Reliability Improvements

Our rolled ice cream machines are by far the most reliable on the market. Read below for just a few of the ways our units stand out over our competitors.

 

  • Solenoid/Relays - Solenoids control the flow of refrigerant within the pan's refrigeration system. Most pans will have either two or three solenoids. Relays are devices that control the power to the solenoids. Both solenoids and relays can stick or fail to operate. This is the #1 problem associated with the cheap pans coming from China. Most cheap pans will start to experience problems within 3-6 months from sticking solenoids and/or relays. Why is that?

    The most common refrigerant solenoid used in the cheap pans is known as the FDF-2A. These can be purchased for as little as $5. While there are many knockoff manufacturers of the FDF-2A solenoid, the only certified manufacturer of the part rates it as having a useful number of switching cycles at only 20000. Given that the solenoids that control temperature regulation can switch as often as every 3-5 minutes, it can be shown that this leads to an estimated life span of less than 6 months.Low Reliability FDF-2A Solenoid

    Our Arctic Griddles use high quality solenoids which are rated at nearly 1 million switching cycles. While these solenoids cost 10x more than the FDF-2A used in other machines, these 1 million estimated switching cycles should give your Arctic Griddle an expected lifetime well over 10 years

    Relays used to control power to the solenoids are equally important to the longevity of your pans. The mechanical relays used in the cheap pans are often undersized for the task and like the solenoids are limited in the number of switching cycles they can provide before they start to stick. The Arctic Griddle solves the switching cycle problem by using solid state relays. They have essentially an unlimited number of switching cycles, further reducing the potential for sticking solenoids/relays.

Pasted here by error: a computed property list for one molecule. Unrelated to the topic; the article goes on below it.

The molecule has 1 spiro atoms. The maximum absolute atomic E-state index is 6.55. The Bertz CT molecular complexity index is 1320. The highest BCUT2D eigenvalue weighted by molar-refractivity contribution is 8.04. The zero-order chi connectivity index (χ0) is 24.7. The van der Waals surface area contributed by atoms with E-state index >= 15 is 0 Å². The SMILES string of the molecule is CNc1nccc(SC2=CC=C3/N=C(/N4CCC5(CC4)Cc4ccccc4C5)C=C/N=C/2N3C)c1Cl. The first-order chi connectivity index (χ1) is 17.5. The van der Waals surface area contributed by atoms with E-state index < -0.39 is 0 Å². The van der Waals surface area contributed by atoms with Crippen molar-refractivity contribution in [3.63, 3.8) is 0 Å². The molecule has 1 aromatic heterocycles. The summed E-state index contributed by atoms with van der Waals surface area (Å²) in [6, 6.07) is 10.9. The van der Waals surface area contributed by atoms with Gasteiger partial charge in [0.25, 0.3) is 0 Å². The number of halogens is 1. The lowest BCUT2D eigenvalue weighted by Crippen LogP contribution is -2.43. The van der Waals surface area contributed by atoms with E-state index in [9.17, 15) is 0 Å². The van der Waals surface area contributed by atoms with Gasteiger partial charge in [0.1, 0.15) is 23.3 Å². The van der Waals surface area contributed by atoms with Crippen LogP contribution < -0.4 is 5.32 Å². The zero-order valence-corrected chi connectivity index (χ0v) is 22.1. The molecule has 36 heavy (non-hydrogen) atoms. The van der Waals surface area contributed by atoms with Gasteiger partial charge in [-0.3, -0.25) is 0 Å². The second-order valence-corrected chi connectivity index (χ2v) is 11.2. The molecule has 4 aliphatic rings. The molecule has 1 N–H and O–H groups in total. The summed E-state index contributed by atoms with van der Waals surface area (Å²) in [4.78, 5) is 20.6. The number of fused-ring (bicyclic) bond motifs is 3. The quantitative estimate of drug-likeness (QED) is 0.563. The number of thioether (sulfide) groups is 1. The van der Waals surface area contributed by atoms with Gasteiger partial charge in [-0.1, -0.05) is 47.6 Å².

• Suction Line Accumulator - A large amount of liquid refrigerant reaching the compressor can kill it instantly. A small amount of liquid refrigerant can wash away the compressor's oil and result in a very short lifespan. A suction line accumulator is a reservoir that sits before the compressor and acts as a buffer to prevent any liquid refrigerant from ever reaching the compressor and damaging it.

    Under normal operation, any liquid refrigerant in the coils of the pan should be converted to a vapor before reaching the compressor. However, there are several circumstances in which this does not happen and liquid refrigerant can make its way to the compressor. One is when the pan has been on for an extended period of time and there hasn't been any thermal load on the pan. The second is when the defrost solenoid is opened. Without an accumulator this liquid will flood directly into the compressor and cause problems.

    None of the cheap pans on the market which use reciprocating compressors have accumulators. Most of the units with rotary compressors have a small built in accumulator in the compressor but these are undersized for the amount of refrigerant floodback that can occur in a cold pan. The Arctic Griddle uses a large capacity accumulator that can buffer the entire refrigerant charge in the worst of conditions, preventing liquid refrigerant from ever reaching the compressor and potentially damaging it.

  • Nitrogen Brazed Refrigeration Lines - Oxygen in the air, combined with the very high temperatures required to braze copper tubing together, causes a black scale to quickly build up on both the outside and the inside of the tube. Scale on the outside of tube is not a big deal. However, any scale on the inside of the tube can break free and circulate in the flowing refrigerant. This scale can cause problems by blocking things such as filters and capillary tubes. It also reduces the lubricating capability of the oil.